The question of how life arose on earth has always intrigued us. In particular, the question of how unicellular organisms transition into multicellular forms of life, has inspired the work of several scientists across the globe.
Multicellular systems have hallmark features like division of labour and spatial organisation of cells. But how do genetically identical single cells transform into groups of cells exhibiting these hallmark features? While studies have covered the genetic and evolutionary aspects involved in such transitions, very few have determined organising principles that determine the development of cell communities.
Researchers from the Institute for Stem Cell Science & Regenerative Medicine (inStem), Bangalore and the Simons Centre for the Study of Living Machines, at the National Centre for Biological Sciences (TIFR), explored this question. Working with yeast cells as a model system, they have shown for the first time, how cells exhibiting very different properties arise and then organise themselves into groups or patterns, based on the types of metabolism that can be carried out in the given conditions.
Dr. Sriram Varahan, the lead author of this paper, explains that when cells have very little glucose, they try to make glucose from other sources of carbon. When they do so, one molecule they make is trehalose – a simple ‘disaccharide’ that resembles sucrose (table sugar). At first, all cells in the community carry out only this biochemical process. Interestingly, over several days, the researchers observed that cells which looked different emerged around the periphery of these yeast colonies, and were organised with very clear patterns. These new cells grew much faster than the original state cells. The researchers realised that the new cells were in an entirely different metabolic state. Instead of producing trehalose, the cells in the new state exclusively used up trehalose through another metabolic pathway, and turned this sugar into food. Effectively, these cells were entirely dependent on the original population of cells making trehalose.
Vaibhhav Sinha, a graduate student with Dr. Sandeep Krishna at the Simons Centre at NCBS, decided to model this transition, using coarse-grain computer simulations in a hybrid model. Vaibhhav explains “we were interested in looking at how local changes, decisions, and interactions can influence or give rise to recognisable features at the colony level”. The model corroborated Sriram’s experimental observations, suggesting that for the cells in the new state to emerge, the original group of cells produce a resource; which was used up by the newly emergent cells in the different state. The model can simulate the pattering and organisation of cells in different state.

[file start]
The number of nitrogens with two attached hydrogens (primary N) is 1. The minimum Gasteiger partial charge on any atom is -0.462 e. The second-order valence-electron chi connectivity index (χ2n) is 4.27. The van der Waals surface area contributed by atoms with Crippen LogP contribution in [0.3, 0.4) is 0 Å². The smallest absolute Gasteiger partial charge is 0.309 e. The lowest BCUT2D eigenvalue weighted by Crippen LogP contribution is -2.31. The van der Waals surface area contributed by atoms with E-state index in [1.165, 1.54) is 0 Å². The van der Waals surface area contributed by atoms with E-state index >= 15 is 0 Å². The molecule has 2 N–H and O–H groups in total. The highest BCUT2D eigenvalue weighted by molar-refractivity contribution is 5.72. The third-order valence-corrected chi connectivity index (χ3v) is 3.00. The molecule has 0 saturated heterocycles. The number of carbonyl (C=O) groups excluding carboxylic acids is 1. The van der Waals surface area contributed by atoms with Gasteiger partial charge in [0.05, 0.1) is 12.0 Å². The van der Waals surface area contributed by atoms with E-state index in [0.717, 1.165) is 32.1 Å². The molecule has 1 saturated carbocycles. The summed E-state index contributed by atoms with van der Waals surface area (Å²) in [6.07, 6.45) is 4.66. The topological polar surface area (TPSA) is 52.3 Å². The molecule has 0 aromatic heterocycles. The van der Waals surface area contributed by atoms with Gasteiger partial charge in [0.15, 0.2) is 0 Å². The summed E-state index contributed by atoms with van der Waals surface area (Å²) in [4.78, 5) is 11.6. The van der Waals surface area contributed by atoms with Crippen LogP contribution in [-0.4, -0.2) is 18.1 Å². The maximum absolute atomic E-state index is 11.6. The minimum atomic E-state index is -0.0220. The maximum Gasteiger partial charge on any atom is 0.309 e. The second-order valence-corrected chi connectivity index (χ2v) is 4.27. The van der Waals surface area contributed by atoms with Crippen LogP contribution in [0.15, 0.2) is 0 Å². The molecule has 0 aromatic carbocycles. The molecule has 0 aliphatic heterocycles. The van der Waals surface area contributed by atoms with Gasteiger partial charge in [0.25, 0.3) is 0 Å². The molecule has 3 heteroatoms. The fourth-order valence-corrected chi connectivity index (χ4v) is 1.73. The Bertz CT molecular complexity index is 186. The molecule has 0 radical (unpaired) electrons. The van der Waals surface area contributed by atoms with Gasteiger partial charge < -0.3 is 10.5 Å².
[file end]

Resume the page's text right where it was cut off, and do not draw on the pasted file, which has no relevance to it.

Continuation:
This study is a conceptual advance, explaining how rules from biochemistry and physics can define how cells showing different properties can emerge, and then organise into patterned, interdependent communities. Sriram speculates that the co-existence of cells in different metabolic states can help the yeast colony, as cells with different properties lend new, adaptive advantages to the entire community. Sriram also speculates that this study helps us understand how ‘multicellularity’ can emerge in yeast-like systems. Cells start as simple aggregations, but then develop both division of labour and mutual interdependence and distinguish themselves from each other. Dr. Sunil Laxman, the corresponding author in this study elaborates, “This concept is of wide interest to people studying infectious microbes and biofilms, as also cancer, where tumours have organised groups of cells, with different properties, making them hard to kill.”
The publication titled, ‘Metabolic constraints drive self-organization of specialized cell groups’ was recently published in the journal, eLIFE.
Dr. Sunil Laxman can be reached for further correspondence at email@example.com.
This work was supported by a Wellcome Trust-DBT India Alliance, Department of Biotechnology (Govt. of India), and institutional support from inStem, NCBS-TIFR, and the Simons Foundation.
Cover image: Spatially restricted gluconeogenesis activity across a yeast colony.
Image Credit: Sriram Varahan